Though the Chinese legend of Lady White Snake dates back to around the Tang Dynasty (that's the 600s, y'all), its enduring legacy has stretched into any number of television, comic book, opera and film formats. Its newest foray is that of the computer animated film from newcomer directors Amp Wong, previously an animator himself, and Ji Zhao, previously an editor, and it's a rather enjoyable though imperfect retelling.
In the tale, a beautiful woman/snake spirit named Blanca is sent to assassinate an evil general who is using dark magic to consolidate his power. Failing, she loses her memories and awakens sometime later in a Snakecatcher Village high in the mountains. There, the denizens catch snakes for a living for some reason; there, she falls in love with Xuan, the black sheep of the villagers who fears snakes but thirsts for knowledge alongside his dog Dudou. Blanca mistakenly believes herself to be human, but as her snake spirit kin and the evil general search for her, she slowly begins to remember her past as Xuan winds up willing to do whatever it takes to be with her—even giving up his humanity altogether.
Cue martial arts and awesome demons both good and bad; cue legendary Chinese storytelling tradition of challenging adventure and painful circumstance which both make way for moral and inter-personal growth. White Snake is a gorgeously animated affair, from the strange worlds of windswept mountains and frozen battlefields to the bizarre and exaggerated takes on Chinese demons.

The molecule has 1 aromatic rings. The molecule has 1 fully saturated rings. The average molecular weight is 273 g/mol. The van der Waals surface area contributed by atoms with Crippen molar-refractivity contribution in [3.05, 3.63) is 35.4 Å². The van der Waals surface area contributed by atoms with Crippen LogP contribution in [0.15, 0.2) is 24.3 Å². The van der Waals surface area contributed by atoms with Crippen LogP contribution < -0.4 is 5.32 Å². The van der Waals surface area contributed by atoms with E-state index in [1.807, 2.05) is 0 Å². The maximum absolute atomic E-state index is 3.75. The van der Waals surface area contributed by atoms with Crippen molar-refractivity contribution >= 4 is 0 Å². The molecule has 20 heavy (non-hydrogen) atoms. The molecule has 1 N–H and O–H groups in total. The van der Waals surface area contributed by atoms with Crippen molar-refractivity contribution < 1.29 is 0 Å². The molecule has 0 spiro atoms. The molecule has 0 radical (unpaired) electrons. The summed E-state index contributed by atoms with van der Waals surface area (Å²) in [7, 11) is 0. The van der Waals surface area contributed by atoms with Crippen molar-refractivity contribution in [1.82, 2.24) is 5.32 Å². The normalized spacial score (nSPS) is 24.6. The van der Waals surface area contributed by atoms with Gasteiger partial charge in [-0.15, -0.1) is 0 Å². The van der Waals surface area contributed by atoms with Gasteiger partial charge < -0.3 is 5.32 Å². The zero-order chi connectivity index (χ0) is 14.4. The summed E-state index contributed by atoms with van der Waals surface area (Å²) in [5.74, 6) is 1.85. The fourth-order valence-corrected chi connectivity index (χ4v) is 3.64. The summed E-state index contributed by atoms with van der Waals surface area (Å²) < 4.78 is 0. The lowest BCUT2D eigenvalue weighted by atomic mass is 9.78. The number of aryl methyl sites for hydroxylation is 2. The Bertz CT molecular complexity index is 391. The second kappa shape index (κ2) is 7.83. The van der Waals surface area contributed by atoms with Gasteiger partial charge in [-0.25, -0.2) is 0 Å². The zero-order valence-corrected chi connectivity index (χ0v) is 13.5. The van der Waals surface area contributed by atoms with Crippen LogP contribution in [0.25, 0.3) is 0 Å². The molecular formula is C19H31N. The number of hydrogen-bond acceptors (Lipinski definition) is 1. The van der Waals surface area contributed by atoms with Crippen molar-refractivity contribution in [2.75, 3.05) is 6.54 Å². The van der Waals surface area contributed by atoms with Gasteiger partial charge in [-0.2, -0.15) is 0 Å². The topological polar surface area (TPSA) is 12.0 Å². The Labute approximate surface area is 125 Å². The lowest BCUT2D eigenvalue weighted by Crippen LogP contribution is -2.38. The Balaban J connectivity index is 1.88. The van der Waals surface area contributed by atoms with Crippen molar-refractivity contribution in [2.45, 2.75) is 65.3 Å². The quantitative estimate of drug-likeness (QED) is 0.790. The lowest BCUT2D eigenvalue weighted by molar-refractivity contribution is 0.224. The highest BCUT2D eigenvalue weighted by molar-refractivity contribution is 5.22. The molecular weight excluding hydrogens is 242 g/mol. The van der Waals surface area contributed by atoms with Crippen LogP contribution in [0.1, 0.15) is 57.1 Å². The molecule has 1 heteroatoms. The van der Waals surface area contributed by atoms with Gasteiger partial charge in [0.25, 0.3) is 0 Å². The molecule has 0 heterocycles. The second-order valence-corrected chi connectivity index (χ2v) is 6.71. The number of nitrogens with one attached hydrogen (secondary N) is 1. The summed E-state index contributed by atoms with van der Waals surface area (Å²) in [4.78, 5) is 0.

While certain characters, mostly Xuan, fall victim to the uncanny valley, others, particularly a fox demon and some of the snake spirits, bear artful and compelling designs. It's a pity other characters like Dudou the dog wind up feeling Disney-fied at times, but for every moment it feels like White Snake might be pandering for laughs, it unleashes a massive fight scene choreographed and animated in a way we don't honestly see in the States or a story beat far more tragic and real than we're used to from such films.
But then, it's hard to tell exactly who White Snake is for. Some scenes contain non-cartoonish violence while others are far too sexy for kids—so why does the dog seem to play to youths? Chalk it up to some kind of cultural difference; maybe kids in China are trusted to understand darker themes? Either way, White Snake never treats its audience like it won't or can't understand, and that is rare in animated features.
So really, don't take your kids unless they're a little older, and don't expect hand holding. Instead, prepare for an artfully told journey film with enough surprising elements to feel fresh and enough familiar ones as to avoid culture shock. You'll laugh and cry and also probably gasp—you'll forgive them for a middle section that feels sooooo long and boring.
+Killer animation; darker themes
-Comedy that doesn't land; the middle lags
Directed by Wong and Zhao
Jean Cocteau Cinema, NR, 99 min.